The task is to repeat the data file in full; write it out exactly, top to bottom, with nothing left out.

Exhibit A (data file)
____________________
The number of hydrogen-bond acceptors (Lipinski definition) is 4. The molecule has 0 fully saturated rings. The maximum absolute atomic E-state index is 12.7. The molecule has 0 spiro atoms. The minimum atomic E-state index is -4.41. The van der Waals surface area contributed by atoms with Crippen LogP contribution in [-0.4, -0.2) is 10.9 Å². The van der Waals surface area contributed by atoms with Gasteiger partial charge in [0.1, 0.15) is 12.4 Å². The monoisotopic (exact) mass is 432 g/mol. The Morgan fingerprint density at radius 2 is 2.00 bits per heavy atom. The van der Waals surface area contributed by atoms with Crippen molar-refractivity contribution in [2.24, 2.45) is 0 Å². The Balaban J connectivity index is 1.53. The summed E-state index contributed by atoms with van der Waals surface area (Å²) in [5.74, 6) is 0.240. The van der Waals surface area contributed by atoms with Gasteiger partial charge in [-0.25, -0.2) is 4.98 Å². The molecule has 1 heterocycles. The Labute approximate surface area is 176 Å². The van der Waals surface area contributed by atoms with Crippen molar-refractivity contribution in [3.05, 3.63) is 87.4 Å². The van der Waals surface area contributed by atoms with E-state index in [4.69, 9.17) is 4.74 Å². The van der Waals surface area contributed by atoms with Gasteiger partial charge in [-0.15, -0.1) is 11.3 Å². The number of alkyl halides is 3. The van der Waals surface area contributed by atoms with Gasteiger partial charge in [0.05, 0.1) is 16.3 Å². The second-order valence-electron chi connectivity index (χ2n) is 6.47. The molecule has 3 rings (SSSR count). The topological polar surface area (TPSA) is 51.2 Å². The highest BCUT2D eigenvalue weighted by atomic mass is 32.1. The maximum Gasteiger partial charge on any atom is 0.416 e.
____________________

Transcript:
The number of hydrogen-bond acceptors (Lipinski definition) is 4. The molecule has 0 fully saturated rings. The maximum absolute atomic E-state index is 12.7. The molecule has 0 spiro atoms. The minimum atomic E-state index is -4.41. The van der Waals surface area contributed by atoms with Crippen LogP contribution in [-0.4, -0.2) is 10.9 Å². The van der Waals surface area contributed by atoms with Gasteiger partial charge in [0.1, 0.15) is 12.4 Å². The monoisotopic (exact) mass is 432 g/mol. The Morgan fingerprint density at radius 2 is 2.00 bits per heavy atom. The van der Waals surface area contributed by atoms with Crippen molar-refractivity contribution in [2.24, 2.45) is 0 Å². The Balaban J connectivity index is 1.53. The summed E-state index contributed by atoms with van der Waals surface area (Å²) in [5.74, 6) is 0.240. The van der Waals surface area contributed by atoms with Gasteiger partial charge in [-0.25, -0.2) is 4.98 Å². The molecule has 1 heterocycles. The Labute approximate surface area is 176 Å². The van der Waals surface area contributed by atoms with Crippen molar-refractivity contribution in [3.05, 3.63) is 87.4 Å². The van der Waals surface area contributed by atoms with E-state index in [4.69, 9.17) is 4.74 Å². The van der Waals surface area contributed by atoms with Gasteiger partial charge in [-0.15, -0.1) is 11.3 Å². The number of alkyl halides is 3. The van der Waals surface area contributed by atoms with Gasteiger partial charge in [0.05, 0.1) is 16.3 Å². The second-order valence-electron chi connectivity index (χ2n) is 6.47. The molecule has 3 rings (SSSR count). The topological polar surface area (TPSA) is 51.2 Å². The highest BCUT2D eigenvalue weighted by atomic mass is 32.1. The maximum Gasteiger partial charge on any atom is 0.416 e.